5. I am involved in my care this time round. So far I think my care has been great I have access to my perinatal psychiarist, CPN and social worker. Thankfully I have kept well during this pregnancy and we have agreed that they would only visit me if I felt I needed it. The only negative issue I have regarding my care plan was when it was drawn up my GP or health visitor didn't attend. They are the two people who know the least about my history. We have changed GP since the last time (because of the way he dealt with me after this illness) and I have yet to meet the HV. I feel strongly that they are the two people who know the least about this illness.

    6. I would like to see a greater awareness of this illness so that I could stop saying I had a severe mental health problem when people ask me what happened. I would also like to meet more people who have had PP. I've met two in 5 years. I also think partners could be offered more help/support. Also definitely more funding for mental health and in particular PP and more access to complimentary/holistic therapies.

    Sorry this is so long I kinda went on a bit. Good luck with the meeting. Now i'm off to my to my cranioscaral care which hopefully will help me this time round, just unfortunate its something i'm paying £40 an hour for!!! But if it stops me getting PP again it will be money well spent.

    Thanks again

    Maria

  • I think I am probably too late as I only received the e - mail this morning. Anyway just in case I am in time here are my thoughts :-

    As others have said MBU essential. When I had my first child and became ill (17year ago) I don't think they were much heard of. I know that would have speeded my recovery and eased my pain when we were separated as my son was 9months old when I developed PPS so we already had a strong bond and he was the only thing I was left holding onto on this earth. A MBU would have allowed recovery without being separated. For my second pregancy (10 years ago) my phsychiatrist looked into the option on a MBU should I require it and although there one a MBU in the area it wasn't staffed! Simply a tick box excercise! By my third pregnacy (7year ago) I don't know if MBUs were available. It was never mentioned and although being ill I managed to avoid hospital after my 2nd and 3rd pregancies with the help of medication, my CPN and phsychiatrist.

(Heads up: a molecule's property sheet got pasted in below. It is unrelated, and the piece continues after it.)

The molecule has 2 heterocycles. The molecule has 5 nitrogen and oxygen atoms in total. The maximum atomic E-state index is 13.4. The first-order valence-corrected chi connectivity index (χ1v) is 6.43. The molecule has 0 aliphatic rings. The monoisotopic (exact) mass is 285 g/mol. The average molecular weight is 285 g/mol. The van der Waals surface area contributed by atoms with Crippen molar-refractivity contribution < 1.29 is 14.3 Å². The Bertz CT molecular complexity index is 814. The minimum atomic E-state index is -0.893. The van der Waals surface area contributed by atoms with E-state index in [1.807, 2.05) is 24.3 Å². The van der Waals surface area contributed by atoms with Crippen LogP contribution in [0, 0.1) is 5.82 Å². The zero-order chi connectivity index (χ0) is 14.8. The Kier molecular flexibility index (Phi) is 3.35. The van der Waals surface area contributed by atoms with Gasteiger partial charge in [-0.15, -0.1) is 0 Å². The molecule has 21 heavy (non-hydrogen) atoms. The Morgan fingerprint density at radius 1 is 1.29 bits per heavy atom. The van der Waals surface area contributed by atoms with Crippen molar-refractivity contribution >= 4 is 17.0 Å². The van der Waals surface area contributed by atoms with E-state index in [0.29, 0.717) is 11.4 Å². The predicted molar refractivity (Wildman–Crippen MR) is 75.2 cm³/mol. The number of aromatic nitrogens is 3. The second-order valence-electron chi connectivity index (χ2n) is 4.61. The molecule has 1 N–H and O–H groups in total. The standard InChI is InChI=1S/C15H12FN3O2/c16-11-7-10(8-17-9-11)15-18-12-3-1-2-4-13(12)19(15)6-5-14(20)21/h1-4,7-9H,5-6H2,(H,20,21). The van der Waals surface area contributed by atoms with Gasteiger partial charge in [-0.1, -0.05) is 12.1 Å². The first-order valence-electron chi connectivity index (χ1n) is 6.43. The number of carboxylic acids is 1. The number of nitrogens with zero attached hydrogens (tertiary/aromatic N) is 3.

I was involved in my Crisis Care Plan when I was pregnant the second time around and it did help me to know we had a clear plan of action.

    One point during my illness that my family made (i.e. my parents) is that there was no support for them and a lot of the time they felt in the dark. If this could be addressed I'm sure it would benefit the patient as well. As when you are discharged your family is your main support network and have to help get you through each day

  • Hi Andrea, I fear I am too late to contribute, however, it's really encouraging to hear about this and look forward to hearing further.

  • Hi really interested in hearing everyone's responses, I think I agree with all the comments, especially the lack of info I was given about pp, even mbu did n't say much. An information pack would be a great idea...I know app has loads of info would be great to get a commitment from mh teams, government, mbu that they would distribute when appropriate.

  • Hi everyone,

    Many thanks for all your comments, they're all excellent & all help to give a clearer picture of exactly what is needed. Even though the meeting has gone, please do keep adding your thoughts here.

    Your points all mirrored my own & I did manage to read them on the train before the meeting & include them in the discussion. It went very well indeed & I managed to talk about everything that was needed & more! (& it was a very long list!). There'll be a news post about it on the APP website with more details soon.

    Thanks for your help & keep your thoughts coming! :-)